SAN ANTONIO -- Paramedics recently raced to the home of a 50-year-old woman who was behaving oddly.
For 24 hours, a neighbor told a 911 dispatcher, the lady had been lying on the floor, drinking beer and watching TV, surrounded by human waste.
"The woman did not need an emergency transport to the hospital," a paramedic recalls. "She needed adult protective services. She suffered from alcoholism and mental illness."
From March 1, 2007, through Feb. 29 this year, 911 dispatchers received 3,678 psychiatric-related calls. No emergency hospitalization was required, EMS logs show, in 80 percent of the cases.
EMSwould run far more efficiently if dispatchers could screen and prioritize calls. But overwhelmed call takers don't have the time.
So a psychiatric patient who forgot to take his medication often gets the same treatment as a person in cardiac arrest: an ambulance with lights and sirens.
"Something has to be done," a paramedic says, "because the paramedics are overburdened."
Help is on the way, says Fire Chief Charles Hood. Ten dispatchers will be added in August. And a system will be launched to prioritize calls.
Hood says EMS responded to 680 calls for animal bites last year. Less than 15 percent of the victims required hospitalization.
Paramedics responded to 6,309 assault calls. Less than 15 percent required emergency transportation.
Ambulances won't respond to the same calls under a new dispatch system. Fire trucks will be first responders.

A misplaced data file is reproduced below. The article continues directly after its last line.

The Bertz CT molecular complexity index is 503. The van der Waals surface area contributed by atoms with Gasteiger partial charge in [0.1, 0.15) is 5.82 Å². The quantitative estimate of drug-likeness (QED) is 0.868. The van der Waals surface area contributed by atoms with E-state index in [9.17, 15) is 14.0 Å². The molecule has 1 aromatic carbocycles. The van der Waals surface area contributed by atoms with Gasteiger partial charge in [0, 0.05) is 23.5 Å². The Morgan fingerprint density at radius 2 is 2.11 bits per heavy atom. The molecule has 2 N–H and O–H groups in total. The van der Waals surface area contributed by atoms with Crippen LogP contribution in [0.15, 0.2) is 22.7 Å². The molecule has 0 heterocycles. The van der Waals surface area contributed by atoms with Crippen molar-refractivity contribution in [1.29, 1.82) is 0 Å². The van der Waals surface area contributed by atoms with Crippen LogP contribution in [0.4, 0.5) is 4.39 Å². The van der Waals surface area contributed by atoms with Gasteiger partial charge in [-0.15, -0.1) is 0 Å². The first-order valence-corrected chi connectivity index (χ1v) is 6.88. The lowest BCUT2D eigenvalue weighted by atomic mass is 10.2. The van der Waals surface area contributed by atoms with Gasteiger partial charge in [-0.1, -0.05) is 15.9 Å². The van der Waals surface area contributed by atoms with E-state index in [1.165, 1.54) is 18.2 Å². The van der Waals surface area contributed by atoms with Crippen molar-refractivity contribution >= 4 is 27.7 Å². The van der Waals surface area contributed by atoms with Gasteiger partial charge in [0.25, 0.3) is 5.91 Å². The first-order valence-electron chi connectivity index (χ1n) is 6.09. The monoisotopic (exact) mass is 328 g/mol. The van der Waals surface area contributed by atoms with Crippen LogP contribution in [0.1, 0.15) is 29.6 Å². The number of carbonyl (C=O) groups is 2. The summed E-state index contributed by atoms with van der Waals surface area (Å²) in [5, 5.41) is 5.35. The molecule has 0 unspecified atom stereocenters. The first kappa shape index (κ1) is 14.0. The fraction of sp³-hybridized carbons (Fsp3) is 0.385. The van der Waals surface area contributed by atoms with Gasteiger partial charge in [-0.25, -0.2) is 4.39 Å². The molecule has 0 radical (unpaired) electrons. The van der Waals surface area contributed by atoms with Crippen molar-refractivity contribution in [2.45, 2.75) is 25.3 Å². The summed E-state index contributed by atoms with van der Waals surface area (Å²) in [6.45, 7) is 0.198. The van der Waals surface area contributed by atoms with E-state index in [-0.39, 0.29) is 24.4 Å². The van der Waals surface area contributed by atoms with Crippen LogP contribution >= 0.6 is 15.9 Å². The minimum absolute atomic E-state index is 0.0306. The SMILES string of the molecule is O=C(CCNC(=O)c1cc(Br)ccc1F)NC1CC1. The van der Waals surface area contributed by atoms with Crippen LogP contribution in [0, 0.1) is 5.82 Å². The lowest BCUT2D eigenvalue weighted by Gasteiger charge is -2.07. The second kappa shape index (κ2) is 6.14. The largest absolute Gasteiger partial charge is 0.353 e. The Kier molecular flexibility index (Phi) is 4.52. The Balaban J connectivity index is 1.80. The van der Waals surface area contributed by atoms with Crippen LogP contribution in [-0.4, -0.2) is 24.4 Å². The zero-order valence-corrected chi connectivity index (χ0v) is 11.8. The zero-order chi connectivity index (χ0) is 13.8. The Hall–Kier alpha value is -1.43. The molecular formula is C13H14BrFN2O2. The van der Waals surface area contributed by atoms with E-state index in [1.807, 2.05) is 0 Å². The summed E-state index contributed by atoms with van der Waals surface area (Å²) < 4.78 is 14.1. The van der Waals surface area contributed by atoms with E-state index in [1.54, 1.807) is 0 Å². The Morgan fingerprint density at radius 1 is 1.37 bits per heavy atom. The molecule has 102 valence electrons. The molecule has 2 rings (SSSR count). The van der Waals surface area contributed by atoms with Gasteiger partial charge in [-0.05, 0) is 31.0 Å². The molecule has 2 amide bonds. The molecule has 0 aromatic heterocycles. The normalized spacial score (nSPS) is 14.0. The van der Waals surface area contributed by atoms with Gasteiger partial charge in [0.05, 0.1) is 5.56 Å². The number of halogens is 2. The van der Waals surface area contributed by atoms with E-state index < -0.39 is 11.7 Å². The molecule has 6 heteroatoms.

Some people will gripe: I don't need a fire truck. I need EMS.
That complaint is often uttered now, but usually dropped. All fire trucks carry advanced life support equipment . About one-third of them have paramedics.
That's one part of Hood's transformation project. Dispatch is another.
The Fire Department received more than 275,000 calls last year. Seventy-three percent were medical-related. That's too many for 32 call takers to screen and prioritize.
So dispatch sends ambulances to tens of thousands of non emergency calls every year.
Scraped toes. Finger sprains. Cases of diarrhea. You name it, paramedics are asked to treat it.
Sometimes they're asked to make emergency transports in those cases, too.
Some paramedics say the Fire Department needs more than 10 new dispatchers. Hood says he's grateful for what he's getting. He calls the addition "a great start."
That's a good term. Hood has identified five common calls that usually don't require hospital transport: animal bites, DOAs, psychiatric cases, assaults (most are cut lips or other minor injuries), and medical alerts (alarm systems that trigger help for people in need).
From March '07 through February of this year, Hood says, EMS made 13,124 runs for those calls. More than 80 percent of the cases did not require hospital transport.
I asked Hood how many other non emergency calls were logged. You know, the toothache, stomachache, turned ankle variety. The chief wasn't sure.
The Fire Department doesn't have a category for nosebleeds and hangnails. If it did, there might be too many ailments and injuries to categorize.
As Hood noted, EMS might get a call about someone with a bean stuck up the nose. There's something new every day.
One day, dispatchers may be able to screen those calls. For now, Hood hopes to screen animal bites, psyche cases and the like. Over the holiday weekend, lights and sirens went all over town to more than 170 of those calls.
Call Ken Rodriguez at (210) 250-3369 or e-mail firstname.lastname@example.org